I had great expectations of this book. With its provocative subtitle and the blurb stating that it was based on ten years of research, I thought it was really going to blow the lid off 'pink ribbon culture,' exposing all the things that were wrong with the 'cancer industry' and how it has 'pinkwashed' Americans -- especially American women -- into supporting breast cancer research through the use of pink ribbons. What I found instead was a book that was reasonably informative and interesting, but with a confusing array of concepts that never really coalesced into a coherent framework of analysis.
This book is long on description. I learned quite a bit about the various types of breast cancers and their relative rates of incidence. I also learned about the history of the various treatments developed over the past 30-40 years, and how those treatments have or haven't improved -- the results are mixed and subject to interpretation -- survival chances for women. Finally, I learned about the history of the breast cancer awareness movement and its troubled relationships with corporate funders and manufacturers (i.e., Big Pharma). All of this was presented in roughly the first half of the book.
Meanwhile, I was frustrated by the attempts of the author to analyze 'pink ribbon culture.' I do get that there's something unique about breast cancer that warrants a gender lens, but rather than situating pink ribbon culture into a feminist critique of culture more generally, the author tries to make a case that there's something uniquely insidious about a breast cancer culture that silences women's voices and limits their options. Women have been dealing with that for a long time in the home and the workplace; why should it surprise anyone that they confront it in the hospitals and doctors' offices? Yes, they have to deal with constraining and conflicting gender expectations, but they do that already, even in the best of health. And they are at least partly complicit in supporting this culture. After all, breast enhancement surgeries are among the most popular cosmetic procedures, and their popularity among women continues to rise.
The second half of the book is organized around the exploration of illustrative case material. The point I think the author was trying to make was that many women with breast cancer resist the model of the 'she-ro' presented to them by the culture, and that without a culture that validated and supported their experiences, this resistance made their lives and ordeals more difficult than they otherwise would have been. Fair enough. But how is that any different from *ANY OTHER* debilitating illness or condition or situation that women contend with? I kept looking for the angle that the breast cancer story is somehow different or unique from what women face more generally. Women have always had it harder than men. The takeaway seems to be that if we should expect to see true female empowerment anywhere in society, we should see it here, but we don't. The big charities and movement organizations sold out the grassroots by cozying up to partners with deep pockets -- partners who don't have women's interests at heart because they're not only profiting off the disease (e.g., by selling lucrative pharmaceuticals and expensive mammography units) but also often profiting off the products (i.e., chemicals, etc.) and the environmental conditions that increase the incidence of the disease in the first place. From this critical perspective, 'pink ribbon culture' serves to distract and co-opt the general public. And that's an important takeaway.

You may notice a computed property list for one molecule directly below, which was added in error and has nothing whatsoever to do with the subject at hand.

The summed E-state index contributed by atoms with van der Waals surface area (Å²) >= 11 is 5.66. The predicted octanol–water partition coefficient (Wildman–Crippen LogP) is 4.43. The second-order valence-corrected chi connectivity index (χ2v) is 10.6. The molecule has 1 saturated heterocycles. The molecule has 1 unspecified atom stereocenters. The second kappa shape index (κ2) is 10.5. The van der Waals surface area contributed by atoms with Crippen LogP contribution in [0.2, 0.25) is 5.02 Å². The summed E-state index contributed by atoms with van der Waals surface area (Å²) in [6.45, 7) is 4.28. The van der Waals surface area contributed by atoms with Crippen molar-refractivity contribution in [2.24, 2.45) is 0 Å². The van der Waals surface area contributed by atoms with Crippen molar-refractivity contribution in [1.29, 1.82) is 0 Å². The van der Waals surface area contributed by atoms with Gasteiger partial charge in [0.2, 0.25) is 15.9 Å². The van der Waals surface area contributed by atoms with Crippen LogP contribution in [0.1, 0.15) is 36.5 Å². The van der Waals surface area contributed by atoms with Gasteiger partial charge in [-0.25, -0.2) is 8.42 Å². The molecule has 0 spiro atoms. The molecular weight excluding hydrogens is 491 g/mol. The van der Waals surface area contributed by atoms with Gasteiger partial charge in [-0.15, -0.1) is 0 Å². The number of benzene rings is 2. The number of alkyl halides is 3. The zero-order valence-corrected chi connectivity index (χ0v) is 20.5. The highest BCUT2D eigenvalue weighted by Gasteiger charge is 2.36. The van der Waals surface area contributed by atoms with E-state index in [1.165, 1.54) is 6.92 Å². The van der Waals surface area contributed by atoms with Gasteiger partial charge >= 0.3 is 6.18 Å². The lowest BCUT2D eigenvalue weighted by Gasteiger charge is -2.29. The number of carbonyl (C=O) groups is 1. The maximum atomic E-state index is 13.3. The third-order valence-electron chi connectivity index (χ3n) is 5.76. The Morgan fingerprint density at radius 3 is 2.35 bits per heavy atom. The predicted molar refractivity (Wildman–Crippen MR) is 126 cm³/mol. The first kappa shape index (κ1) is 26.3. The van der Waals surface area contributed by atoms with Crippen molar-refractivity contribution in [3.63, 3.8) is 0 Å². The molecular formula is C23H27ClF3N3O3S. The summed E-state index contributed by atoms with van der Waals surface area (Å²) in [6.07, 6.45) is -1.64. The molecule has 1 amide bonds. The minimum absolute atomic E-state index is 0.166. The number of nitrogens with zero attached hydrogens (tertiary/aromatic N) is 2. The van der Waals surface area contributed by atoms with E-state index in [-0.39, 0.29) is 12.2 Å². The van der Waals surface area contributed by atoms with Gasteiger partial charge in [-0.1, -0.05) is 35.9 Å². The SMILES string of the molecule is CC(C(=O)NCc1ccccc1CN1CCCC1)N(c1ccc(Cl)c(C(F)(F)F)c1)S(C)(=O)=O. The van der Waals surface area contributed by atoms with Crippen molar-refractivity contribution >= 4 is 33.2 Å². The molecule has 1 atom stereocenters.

So in general, I'm glad I read this book, and I would encourage others to do the same, but I can't help but feel like it over-promised and under-delivered. The author's strongest contributions come from her big-picture, historical review in the first half. Her attempt in the second half to introduce individual case histories to illustrate her points fell a little flat for me. I realize, however, that that's precisely what many readers respond to the most powerfully. They want to see their own lives and stories -- or those of their loved ones -- represented in the pages, so I understand why the author wanted to include them, and why the editor/publisher allowed them to be included. I personally found them to be less insightful than I'd wanted them to be; they ended up taking away from what came before, not adding to it.
I close this review by expressing my biggest frustration. The author was not shy about identifying 'the bad guys', but I kept waiting for her to identify 'the good guys' -- those organizations most strongly committed to doing breast cancer awareness, research, and treatment in a way that truly empowers and respects all women. I'm still left to wonder whether there are any national or local breast cancer organizations that are 'doing it right'. It would be nice to direct our support toward them and away from the others.